KTEP - El Paso, Texas

Jackie Northam

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Updated 11:06 a.m. ET

When the Fund for American Studies wanted a venue to celebrate its 50th anniversary, it picked President Trump's luxury hotel in Washington, D.C., just blocks from the White House.

"We did not select the hotel because we were trying to send a message of support to President Trump, as some have suggested," says Roger Ream, the president of TFAS. "We just thought it was a new elegant hotel and we'd try it."

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Two Freedom of Information Act requests are raising questions about President Trump's private Mar-a-Lago resort in Florida: Who stayed there, how much they did they pay and who received the profits?

In one FOIA action, Citizens for Responsibility and Ethics in Washington, an advocacy group, requested the visitors log for Mar-a-Lago. Such records would potentially show who met with or accompanied the president from January through March this year.

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There aren't any case workers manning the phones at the offices of the Human Rights Accountability Global Initiative Foundation on a tree-lined street in Wilmington, Del. In fact, there isn't anyone there at all.

The foundation exists on paper as an institution dedicated to making it possible for American families to adopt Russian children, but in the world of international advocacy, things sometimes mean more than they seem.

In this case, sanctions.

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The Trump International Hotel in Washington, D.C., has become the place to see and be seen in the nation's capital. The opulent setting is a magnet for foreign dignitaries, lobbyists, Republican and conservative groups that want to rub shoulders with administration officials.

Now, the Trump Organization's lease for the building is facing a new review by an inspector general.

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Iran says it has sentenced an American graduate student to 10 years in prison for spying for U.S. and British intelligence agencies. The Princeton University student was in Iran doing research when he was arrested.

Xiyue Wang, 37, is pursuing a Ph.D. in Eurasian history, studying local government in predominantly Muslim regions during the late 19th and early 20th centuries. Stephen Kotkin, Wang's advisor at Princeton, says Wang came well-prepared for an extremely ambitious thesis topic.

Updated at 7:16 p.m. ET

President Trump has spent much of the past year talking about hackers who stole emails for political reasons.

But at Trump Hotels, hackers of a different sort were attacking.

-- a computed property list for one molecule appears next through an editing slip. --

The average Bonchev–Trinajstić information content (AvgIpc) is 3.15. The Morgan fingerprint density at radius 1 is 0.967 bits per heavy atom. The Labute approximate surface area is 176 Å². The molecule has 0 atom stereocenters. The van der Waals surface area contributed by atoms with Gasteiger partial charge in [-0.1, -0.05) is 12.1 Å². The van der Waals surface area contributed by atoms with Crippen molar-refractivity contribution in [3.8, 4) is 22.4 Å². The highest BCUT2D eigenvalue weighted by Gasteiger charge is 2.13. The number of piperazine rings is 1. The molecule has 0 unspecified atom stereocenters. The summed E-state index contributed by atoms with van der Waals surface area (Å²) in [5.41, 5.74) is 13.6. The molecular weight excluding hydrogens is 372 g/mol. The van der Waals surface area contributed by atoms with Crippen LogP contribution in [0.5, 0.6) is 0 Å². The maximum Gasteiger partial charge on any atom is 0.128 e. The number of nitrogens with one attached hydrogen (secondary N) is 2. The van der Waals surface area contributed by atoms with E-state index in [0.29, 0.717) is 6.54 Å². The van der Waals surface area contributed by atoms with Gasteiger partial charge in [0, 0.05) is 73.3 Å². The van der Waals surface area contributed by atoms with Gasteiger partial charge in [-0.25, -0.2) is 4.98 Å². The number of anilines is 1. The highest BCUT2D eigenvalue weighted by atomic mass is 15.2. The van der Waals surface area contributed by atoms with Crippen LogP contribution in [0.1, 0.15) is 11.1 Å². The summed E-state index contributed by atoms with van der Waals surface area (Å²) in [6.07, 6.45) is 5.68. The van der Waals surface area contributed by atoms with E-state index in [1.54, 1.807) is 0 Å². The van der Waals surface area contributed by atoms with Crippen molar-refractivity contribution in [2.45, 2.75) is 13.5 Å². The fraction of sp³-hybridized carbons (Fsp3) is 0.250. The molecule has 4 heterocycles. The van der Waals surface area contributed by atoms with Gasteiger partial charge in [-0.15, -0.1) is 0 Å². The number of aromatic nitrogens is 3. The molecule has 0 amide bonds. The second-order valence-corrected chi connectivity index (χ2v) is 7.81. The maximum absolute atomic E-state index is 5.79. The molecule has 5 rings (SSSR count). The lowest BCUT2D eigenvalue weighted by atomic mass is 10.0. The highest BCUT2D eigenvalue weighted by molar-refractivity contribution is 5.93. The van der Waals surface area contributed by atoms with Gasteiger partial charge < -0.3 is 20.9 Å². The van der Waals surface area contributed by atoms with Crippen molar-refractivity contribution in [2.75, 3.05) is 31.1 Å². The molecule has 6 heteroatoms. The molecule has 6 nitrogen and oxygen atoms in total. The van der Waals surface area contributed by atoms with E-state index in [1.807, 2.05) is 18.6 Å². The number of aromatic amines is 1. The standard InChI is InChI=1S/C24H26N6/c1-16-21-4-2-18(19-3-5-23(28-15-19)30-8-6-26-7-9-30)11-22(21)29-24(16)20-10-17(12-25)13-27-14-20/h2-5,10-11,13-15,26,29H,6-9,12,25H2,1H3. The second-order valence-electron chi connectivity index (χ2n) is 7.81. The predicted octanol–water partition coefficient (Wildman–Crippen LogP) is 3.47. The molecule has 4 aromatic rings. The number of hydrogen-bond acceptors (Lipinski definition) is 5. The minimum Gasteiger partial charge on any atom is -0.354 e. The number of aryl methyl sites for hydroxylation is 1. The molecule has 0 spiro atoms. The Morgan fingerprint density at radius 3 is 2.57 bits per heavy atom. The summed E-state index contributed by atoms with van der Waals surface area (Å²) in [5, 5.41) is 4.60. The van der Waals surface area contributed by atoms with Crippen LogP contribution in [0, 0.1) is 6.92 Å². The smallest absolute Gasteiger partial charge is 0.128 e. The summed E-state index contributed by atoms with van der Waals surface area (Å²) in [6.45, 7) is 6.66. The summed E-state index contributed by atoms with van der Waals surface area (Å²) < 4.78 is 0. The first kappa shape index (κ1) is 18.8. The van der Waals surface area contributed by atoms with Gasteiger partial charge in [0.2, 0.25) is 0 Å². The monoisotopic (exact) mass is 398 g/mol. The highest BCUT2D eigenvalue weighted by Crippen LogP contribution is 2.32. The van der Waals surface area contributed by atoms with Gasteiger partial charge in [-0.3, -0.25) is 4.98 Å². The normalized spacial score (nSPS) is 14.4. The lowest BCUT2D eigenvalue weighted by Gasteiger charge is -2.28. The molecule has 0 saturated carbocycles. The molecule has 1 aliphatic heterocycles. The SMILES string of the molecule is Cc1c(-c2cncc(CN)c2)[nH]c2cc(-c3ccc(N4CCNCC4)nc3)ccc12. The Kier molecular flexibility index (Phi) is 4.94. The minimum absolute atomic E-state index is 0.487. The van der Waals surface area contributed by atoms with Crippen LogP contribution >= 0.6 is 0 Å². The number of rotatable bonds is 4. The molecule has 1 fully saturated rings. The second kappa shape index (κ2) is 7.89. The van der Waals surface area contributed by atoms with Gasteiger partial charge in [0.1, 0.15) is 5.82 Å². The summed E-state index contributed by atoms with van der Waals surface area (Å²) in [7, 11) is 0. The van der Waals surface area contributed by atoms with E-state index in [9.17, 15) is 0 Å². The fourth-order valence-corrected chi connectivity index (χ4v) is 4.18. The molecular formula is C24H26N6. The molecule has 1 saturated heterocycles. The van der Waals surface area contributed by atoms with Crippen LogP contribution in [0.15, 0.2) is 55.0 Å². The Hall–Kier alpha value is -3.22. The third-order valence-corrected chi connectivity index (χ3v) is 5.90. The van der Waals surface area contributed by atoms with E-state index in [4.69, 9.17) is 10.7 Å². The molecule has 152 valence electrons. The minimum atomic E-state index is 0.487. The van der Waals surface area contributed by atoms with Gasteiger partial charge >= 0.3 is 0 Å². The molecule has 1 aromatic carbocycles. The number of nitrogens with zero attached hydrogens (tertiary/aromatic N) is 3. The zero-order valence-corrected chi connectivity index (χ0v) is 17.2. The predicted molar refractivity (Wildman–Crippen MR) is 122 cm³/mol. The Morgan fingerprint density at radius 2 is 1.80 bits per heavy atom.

Starting last summer, hackers broke into the system that manages the reservation booking service for 14 Trump hotels, stretching from Washington, D.C., to Scotland to Canada to Brazil.

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The Trump administration granted some waivers yesterday to nearly a dozen officials working across several federal agencies. The Office of Government Ethics had been demanding disclosure of the waivers from the White House. Here's NPR's Jackie Northam.

The Trump Organization appears to be making only a limited effort to live up to President Trump's promise to give the U.S. Treasury all foreign profits from his hotels and resorts, according to documents released in recent days.

Trump made the promise in mid-January as a way to avoid violating the U.S. Constitution's emoluments clause, which prohibits a president from accepting gifts and payments from foreign governments.

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For Sale: Spectacular Caribbean waterfront property in French St. Martin.

Amenities: Swimming pools, tennis court, full staff.

Owner: President of the United States, Donald Trump.

This sale is the first known major divestiture of a Trump property since he became president. Trump bought Le Chateau des Palmiers about four years ago; the asking price at the time was $19.7 million.

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For the second time in less than two weeks, the State Department has hit the "delete" button after complaints that it was promoting Trump family business endeavors.

This time, the State Department deleted a retweet of a post by President Trump's daughter, Ivanka Trump.

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On Inauguration Day, Donald Trump placed his hand on a Bible and promised to preserve, protect and defend the Constitution. At the time, many ethics experts waited to see if Trump would divest himself of his multi-billion dollar business interests.

"And he didn't do it," says Zephyr Teachout, an associate law professor at Fordham University. "So immediately upon becoming president we filed a lawsuit to get him to stop violating the Constitution."

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As President Trump nears 100 days in office, ethics watchdogs have renewed calls for him to divest from his business interests. Here's NPR's Jackie Northam.

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